Here’s another security conundrum: the more popular the software that you’re using, the more attractive it becomes to would-be mischief makers, and therefore the more attention you have to take to pro-actively updating your software with security updates. People used to say that the Apple Mac operating systems were more secure (implying higher quality) than the Microsoft Windows operating systems, and the pointed to the massive list of security updates that Microsoft has issued over the years for its software. The truth of the matter is that Windows software has consistently occupied between 90% and 95% of the global market for years, which makes it a hugely more attractive proposition to hack then other operating systems, i.e. the payback is potentially much larger for any given effort. (side note: if indeed the Apple Mac software is higher ‘quality’, then remember that Apple’s business model is that it tightly binds Apple software and Apple hardware together, whereas Microsoft’s model requires it to ‘support’ a massive array of hardware from a massive range of hardware suppliers – hence a large amount of additional complexity for Microsoft to attempt to manage).
Final word on security updates: they should be done proactively (i.e. when you are alerted that a recommended security patch has been made available), as opposed to reactively (i.e. when the damage has already been done). Therefore either yourself and/or appointed specialists need to be subscribed to official announcement lists, and you (or appointed specialists) need to apply the updates in a timely fashion.
Legislation / Compliancy
A minor point perhaps, but noteworthy all the same. We use MYOB accounting software which helps the books of our business to remain compliant with the Australian Tax Office. But every so often legislation changes that means we have no choice (if we want to stay on the right side of the tax man – and we do!) but to upgrade our software. MYOB must love those legislation changes because some of those essential updates aren’t cheap!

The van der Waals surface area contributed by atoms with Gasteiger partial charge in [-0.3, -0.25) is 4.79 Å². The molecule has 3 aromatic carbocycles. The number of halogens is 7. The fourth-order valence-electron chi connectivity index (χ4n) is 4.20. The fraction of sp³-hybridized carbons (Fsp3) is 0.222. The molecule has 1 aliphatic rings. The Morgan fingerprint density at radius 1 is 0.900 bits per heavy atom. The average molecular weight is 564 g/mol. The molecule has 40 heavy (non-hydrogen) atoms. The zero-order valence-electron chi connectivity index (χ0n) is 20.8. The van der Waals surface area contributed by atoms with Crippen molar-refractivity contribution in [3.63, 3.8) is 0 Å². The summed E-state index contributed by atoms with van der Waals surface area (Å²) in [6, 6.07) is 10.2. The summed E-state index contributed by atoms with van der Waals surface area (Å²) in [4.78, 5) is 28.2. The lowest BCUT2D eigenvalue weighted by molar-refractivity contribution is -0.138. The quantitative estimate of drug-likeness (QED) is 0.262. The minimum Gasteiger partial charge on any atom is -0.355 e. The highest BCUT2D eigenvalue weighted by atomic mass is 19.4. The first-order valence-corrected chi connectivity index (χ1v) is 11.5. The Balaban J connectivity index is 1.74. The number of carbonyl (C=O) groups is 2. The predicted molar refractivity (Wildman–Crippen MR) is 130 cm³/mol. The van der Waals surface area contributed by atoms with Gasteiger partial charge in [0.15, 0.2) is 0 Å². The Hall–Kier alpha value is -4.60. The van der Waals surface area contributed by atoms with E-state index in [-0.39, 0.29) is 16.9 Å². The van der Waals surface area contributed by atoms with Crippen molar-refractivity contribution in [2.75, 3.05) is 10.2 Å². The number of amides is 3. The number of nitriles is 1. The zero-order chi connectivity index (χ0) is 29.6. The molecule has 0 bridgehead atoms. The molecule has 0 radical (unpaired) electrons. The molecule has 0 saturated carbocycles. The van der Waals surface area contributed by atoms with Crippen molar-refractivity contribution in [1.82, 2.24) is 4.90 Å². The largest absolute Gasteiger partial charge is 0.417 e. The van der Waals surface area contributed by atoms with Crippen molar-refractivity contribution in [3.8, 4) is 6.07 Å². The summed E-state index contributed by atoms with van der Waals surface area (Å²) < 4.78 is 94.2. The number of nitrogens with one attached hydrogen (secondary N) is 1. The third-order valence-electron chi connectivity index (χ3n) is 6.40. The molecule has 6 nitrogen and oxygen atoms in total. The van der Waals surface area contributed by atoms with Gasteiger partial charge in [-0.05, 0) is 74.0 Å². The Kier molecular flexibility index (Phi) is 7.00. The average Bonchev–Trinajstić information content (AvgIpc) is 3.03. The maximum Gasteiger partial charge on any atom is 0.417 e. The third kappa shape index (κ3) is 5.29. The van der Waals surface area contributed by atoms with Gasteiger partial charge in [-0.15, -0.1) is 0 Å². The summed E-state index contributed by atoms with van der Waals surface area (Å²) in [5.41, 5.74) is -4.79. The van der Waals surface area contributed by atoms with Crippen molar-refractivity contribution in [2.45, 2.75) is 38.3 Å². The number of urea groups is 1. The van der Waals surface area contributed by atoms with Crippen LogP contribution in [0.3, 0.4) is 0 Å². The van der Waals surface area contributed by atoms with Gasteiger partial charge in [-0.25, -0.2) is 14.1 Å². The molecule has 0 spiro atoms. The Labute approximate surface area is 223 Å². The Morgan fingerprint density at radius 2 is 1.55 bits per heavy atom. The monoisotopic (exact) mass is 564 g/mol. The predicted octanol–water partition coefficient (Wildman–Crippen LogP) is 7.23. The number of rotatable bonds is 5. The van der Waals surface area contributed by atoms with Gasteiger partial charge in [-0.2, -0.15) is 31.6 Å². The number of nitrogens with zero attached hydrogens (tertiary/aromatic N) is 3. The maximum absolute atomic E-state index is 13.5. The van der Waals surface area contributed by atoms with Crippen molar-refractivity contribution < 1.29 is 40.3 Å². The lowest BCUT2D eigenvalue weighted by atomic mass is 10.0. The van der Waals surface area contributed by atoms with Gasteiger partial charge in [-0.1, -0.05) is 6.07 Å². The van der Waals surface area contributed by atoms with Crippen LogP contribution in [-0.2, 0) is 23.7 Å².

Sometimes external pressures (other than legislation) can force you to upgrade your software. This can happen, for example, when you need to upgrade your operating systems (e.g. Windows XP to Windows 7), but the software you used to run on your old operating system is not supported “as is” after the operating system upgrade. In other words, the software you’re currently running isn’t “forwards compatible” with new technologies that you might have no choice but to embrace.
So hopefully we’ve made a good case as to why updating the software you purchased is both normal and reasonable – and therefore to be expected, or factored in, when making your initial purchasing decision. The key TCO (total cost of ownership) questions you need to consider when purchasing new software in relation to keeping it updated are:
- What are likely to be the typical software costs of keeping my software updated (minor and major versions)? This may or may not vary depending on the number of users of the software.
- What are likely to be the typical labour costs of keeping my software updated? For example: do these updates happen automatically (e.g. Windows Update set to run automatically), or do I need non-skilled, semi-skilled, or skilled persons to perform the updates for me?
Hosted Software – the answer to our prayers?
No discussion about software updates would be complete without a nod in the direction of hosted software. Hosted software can be described as any software you use that isn’t actually installed on your personal computer. Instead it’s installed on one – or many – servers in your home, office, or data centre(s). But let’s make a quick distinction:
- Software that is hosted within your organisation – accessible by, but not on, your PC. For the sake of this analysis, this scenario is no different from software installed on your PC: someone within your organisation has to be responsible for updating the software. So we’ll ignore this one.
- Software that is hosted external to your personal or business equipment, i.e. by a 3rd party vendor on their systems and/or maybe (increasingly likely) in ‘the cloud’. Obvious examples are Gmail, Facebook, Salesforce, Twitter, etc.
One of the attractions of the second model is that the responsibility for installing and supporting software upgrades is 100% in the hands of the 3rd party. Naturally the vendor will factor in the cost of writing the updates and installing/supporting them into the price that you pay (or don’t pay yet, in the case of Gmail and the like). But by utilising software in this way you remove the sometimes considerable headaches, hassles – and responsibility – of software upgrades. Although that’s not to say that these 3rd parties get it right all the time!
The need to update software is almost as inevitable as death and taxes. There are a multitude of models under which software developers make available software updates. Familiarising yourself in advance with the likely ongoing costs of these updates (now that you accept that software upgrades are inevitable!) should be important component of your up-front questioning with any potential software vendor.